Ultra-processed foods should be more clearly labelled – as many of them are healthy – NationalWorld

2 minutes, 3 seconds Read
Supermarkets have been accused of 'greedflation' amid the inflation crisis (Picture: Adobe Stock)
Supermarkets have been accused of ‘greedflation’ amid the inflation crisis (Picture: Adobe Stock)

Packaging for ultra-processed foods should be clearer about their nutritional values, a study has concluded.

As a result, academics from University College London (UCL), used different food classification systems to examine a large number of foods which are popular in Britain, and the impact they can have on your diet.

They looked at almost 3,000 different food items and compared their nutritional content with front of pack traffic light labelling, this system provides consumers with colour-coded nutritional information about whether foods have high, medium or low amounts of fat, saturated fat, sugars and salt, and where they would fall in the Nova food classification system which categories food and drink into four groups: minimally processed food, processed culinary ingredients, processed food and ultra-processed food.

More than half (55 per cent) of the food and drink items included in the final analysis were ultra-processed, 33 per cent were minimally processed, 10 per cent were classed as processed while two per cent were deemed to have “processed culinary ingredients”, according to the British Journal Of Nutrition study. Minimally processed foods were found to have significantly lower average fat, saturated fat and energy content per 100g than other groups.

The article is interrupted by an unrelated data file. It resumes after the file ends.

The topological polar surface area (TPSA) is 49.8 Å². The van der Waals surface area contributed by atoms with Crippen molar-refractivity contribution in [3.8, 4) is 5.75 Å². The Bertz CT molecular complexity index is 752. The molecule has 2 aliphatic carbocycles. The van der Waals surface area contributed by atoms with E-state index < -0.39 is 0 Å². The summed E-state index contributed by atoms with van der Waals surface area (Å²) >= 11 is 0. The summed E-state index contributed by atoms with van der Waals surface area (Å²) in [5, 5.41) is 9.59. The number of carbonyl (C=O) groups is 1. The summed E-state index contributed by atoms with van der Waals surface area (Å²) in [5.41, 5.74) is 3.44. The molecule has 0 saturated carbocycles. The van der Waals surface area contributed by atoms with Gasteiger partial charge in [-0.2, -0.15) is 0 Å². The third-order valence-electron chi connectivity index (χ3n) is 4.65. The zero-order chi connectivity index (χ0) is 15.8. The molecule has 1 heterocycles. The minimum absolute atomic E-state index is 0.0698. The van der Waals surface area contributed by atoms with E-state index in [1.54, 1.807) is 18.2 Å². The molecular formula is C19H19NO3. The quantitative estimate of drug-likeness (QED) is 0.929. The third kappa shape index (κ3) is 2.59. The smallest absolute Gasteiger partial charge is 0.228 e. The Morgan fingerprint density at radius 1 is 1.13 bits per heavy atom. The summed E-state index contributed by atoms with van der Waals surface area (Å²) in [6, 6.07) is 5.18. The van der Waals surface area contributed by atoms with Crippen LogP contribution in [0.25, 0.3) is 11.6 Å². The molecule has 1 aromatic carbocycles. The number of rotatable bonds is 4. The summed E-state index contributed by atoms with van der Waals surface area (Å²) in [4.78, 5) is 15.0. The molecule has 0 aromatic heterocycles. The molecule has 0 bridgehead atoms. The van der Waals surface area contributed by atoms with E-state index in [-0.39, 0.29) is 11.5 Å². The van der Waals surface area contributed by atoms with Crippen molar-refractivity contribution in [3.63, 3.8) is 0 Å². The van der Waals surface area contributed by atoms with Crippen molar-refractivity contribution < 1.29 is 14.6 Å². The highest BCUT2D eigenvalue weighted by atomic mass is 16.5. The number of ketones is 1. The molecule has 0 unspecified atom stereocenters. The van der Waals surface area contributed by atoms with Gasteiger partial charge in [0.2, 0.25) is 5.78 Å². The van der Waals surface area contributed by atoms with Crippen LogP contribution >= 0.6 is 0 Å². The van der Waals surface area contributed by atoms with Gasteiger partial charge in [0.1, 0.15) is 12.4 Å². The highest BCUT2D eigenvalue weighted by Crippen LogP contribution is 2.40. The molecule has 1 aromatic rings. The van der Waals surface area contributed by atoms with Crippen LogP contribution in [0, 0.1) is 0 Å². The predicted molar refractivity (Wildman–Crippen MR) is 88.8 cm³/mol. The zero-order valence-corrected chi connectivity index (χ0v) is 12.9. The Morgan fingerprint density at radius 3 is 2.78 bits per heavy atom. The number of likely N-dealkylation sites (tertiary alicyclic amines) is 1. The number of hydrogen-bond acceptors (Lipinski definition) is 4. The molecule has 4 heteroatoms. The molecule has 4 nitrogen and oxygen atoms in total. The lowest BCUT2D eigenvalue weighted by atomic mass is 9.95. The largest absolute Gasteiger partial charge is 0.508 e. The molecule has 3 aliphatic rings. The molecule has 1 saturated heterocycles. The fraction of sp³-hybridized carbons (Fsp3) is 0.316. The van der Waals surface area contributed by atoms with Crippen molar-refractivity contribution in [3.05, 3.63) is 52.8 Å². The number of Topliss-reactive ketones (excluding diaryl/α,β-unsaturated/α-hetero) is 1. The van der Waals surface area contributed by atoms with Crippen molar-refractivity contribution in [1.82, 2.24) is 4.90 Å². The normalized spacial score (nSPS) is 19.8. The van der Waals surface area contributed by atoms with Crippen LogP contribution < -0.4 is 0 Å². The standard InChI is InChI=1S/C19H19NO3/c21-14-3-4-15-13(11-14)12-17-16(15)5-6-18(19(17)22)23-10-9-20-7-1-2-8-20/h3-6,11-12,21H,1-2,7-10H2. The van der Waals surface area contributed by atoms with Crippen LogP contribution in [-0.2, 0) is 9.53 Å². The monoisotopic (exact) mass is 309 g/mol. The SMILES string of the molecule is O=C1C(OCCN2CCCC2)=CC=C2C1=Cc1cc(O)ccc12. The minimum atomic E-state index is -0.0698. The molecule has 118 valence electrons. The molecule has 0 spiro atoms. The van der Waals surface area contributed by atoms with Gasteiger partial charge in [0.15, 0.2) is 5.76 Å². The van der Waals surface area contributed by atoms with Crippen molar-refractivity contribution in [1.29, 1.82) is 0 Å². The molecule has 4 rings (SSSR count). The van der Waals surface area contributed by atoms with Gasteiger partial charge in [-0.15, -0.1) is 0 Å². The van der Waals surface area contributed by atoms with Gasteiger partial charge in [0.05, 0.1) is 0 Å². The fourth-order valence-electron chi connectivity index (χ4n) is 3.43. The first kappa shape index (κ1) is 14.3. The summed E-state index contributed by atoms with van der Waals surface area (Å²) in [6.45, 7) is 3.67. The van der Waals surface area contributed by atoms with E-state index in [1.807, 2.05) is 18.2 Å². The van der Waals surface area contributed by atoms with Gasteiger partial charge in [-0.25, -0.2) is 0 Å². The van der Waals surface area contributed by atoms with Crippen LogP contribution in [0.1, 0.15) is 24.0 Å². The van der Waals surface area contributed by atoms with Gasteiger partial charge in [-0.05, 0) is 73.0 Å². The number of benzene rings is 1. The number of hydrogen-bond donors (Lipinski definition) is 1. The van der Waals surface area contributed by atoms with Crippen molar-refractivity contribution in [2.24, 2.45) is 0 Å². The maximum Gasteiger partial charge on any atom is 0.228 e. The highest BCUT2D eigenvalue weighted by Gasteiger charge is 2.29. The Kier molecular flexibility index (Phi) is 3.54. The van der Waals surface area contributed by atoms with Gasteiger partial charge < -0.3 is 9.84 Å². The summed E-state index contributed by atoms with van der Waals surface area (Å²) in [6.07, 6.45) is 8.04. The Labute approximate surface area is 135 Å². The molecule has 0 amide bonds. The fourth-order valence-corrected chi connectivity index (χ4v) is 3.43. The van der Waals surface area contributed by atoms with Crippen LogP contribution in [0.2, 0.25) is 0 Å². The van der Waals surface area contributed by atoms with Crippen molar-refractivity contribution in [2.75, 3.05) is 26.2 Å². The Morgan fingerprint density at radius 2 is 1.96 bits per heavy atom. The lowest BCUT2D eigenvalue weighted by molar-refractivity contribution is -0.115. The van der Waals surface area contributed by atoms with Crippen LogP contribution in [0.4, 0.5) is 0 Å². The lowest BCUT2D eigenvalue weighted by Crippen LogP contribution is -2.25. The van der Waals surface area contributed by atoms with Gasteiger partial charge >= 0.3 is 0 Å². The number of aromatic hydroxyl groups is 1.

Ultra-processed foods contained significantly more fat, saturated fat, total sugar, salt and energy per 100g than minimally processed foods, they said.

Dr Adrian Brown, the lead author of the study and a specialist dietitian from UCL Division of Medicine, said: “Having worked with patients for nearly two decades, one of the biggest challenges for people is to identify what’s healthy and what’s not in a supermarket environment. On the face of it, a low-fat yoghurt may look healthy, but it may also be high in sugar.

“Adding that it’s also ultra-processed will only make these decisions harder. At the moment, things aren’t so clear cut as to say all UPFs are bad and there is a risk of confusing people about what is healthy to eat.”

Some studies and books have linked ultra-processed foods such as ice cream, crisps, mass-produced bread and breakfast cereals to a number of poor health outcomes, including an increased risk of some cancers, weight gain and heart disease. But experts on the Government’s Scientific Advisory Committee on Nutrition (SACN) said there are “uncertainties around the quality of evidence available”.

The academics said the observed associations are “concerning” but called for more studies to thoroughly investigate the link.

This post was originally published on 3rd party site mentioned in the title of this site

Similar Posts

    Your Cart
    Your cart is emptyReturn to Shop